Although children presenting with the symptoms of DCD have long been recognised, formal diagnosis has only become prevalent recently – compared to some other conditions such as dyslexia – as awareness of it grows. This may be partly because movement difficulties were not previously recognised in themselves as needing attention.
For a long time it was assumed that children would “grow out of” their movement difficulties. But we now have evidence that in many children the motor difficulties persist into adulthood and are commonly associated with a range of socio-emotional problems later on.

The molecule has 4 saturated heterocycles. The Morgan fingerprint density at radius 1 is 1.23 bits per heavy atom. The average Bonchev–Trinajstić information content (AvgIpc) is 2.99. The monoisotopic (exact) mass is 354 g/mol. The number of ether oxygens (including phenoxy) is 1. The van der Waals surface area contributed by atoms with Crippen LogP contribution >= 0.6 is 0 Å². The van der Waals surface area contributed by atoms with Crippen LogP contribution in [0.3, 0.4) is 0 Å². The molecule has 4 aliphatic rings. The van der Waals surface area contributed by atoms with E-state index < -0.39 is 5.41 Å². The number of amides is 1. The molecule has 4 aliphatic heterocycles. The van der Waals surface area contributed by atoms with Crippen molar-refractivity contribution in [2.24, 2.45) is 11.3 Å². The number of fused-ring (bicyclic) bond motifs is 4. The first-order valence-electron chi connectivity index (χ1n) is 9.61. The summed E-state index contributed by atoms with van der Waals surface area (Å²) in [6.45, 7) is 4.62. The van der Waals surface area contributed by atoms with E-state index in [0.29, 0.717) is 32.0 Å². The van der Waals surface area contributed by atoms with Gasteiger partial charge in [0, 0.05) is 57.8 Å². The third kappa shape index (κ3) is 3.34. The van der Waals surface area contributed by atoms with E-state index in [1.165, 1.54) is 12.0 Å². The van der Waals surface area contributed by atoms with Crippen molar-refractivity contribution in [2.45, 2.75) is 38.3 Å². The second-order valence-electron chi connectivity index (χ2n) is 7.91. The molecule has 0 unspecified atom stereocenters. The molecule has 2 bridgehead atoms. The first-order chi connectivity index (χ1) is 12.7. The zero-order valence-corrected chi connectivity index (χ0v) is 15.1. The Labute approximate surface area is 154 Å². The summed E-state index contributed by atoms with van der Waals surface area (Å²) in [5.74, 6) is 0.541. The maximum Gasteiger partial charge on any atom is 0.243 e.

Research into adults with DCD is still in its early stages. This means that many adults with DCD may still be undiagnosed, or have spent their childhood wondering what was “wrong” with them, before being diagnosed relatively late in life.
But academic research is increasing – and there is more information out there for employers, as well as family and friends, to support those with DCD. The next step for researchers is to look at doing a long-term study, following the lives of specific participants with DCD. Only then can we really begin to understand the condition.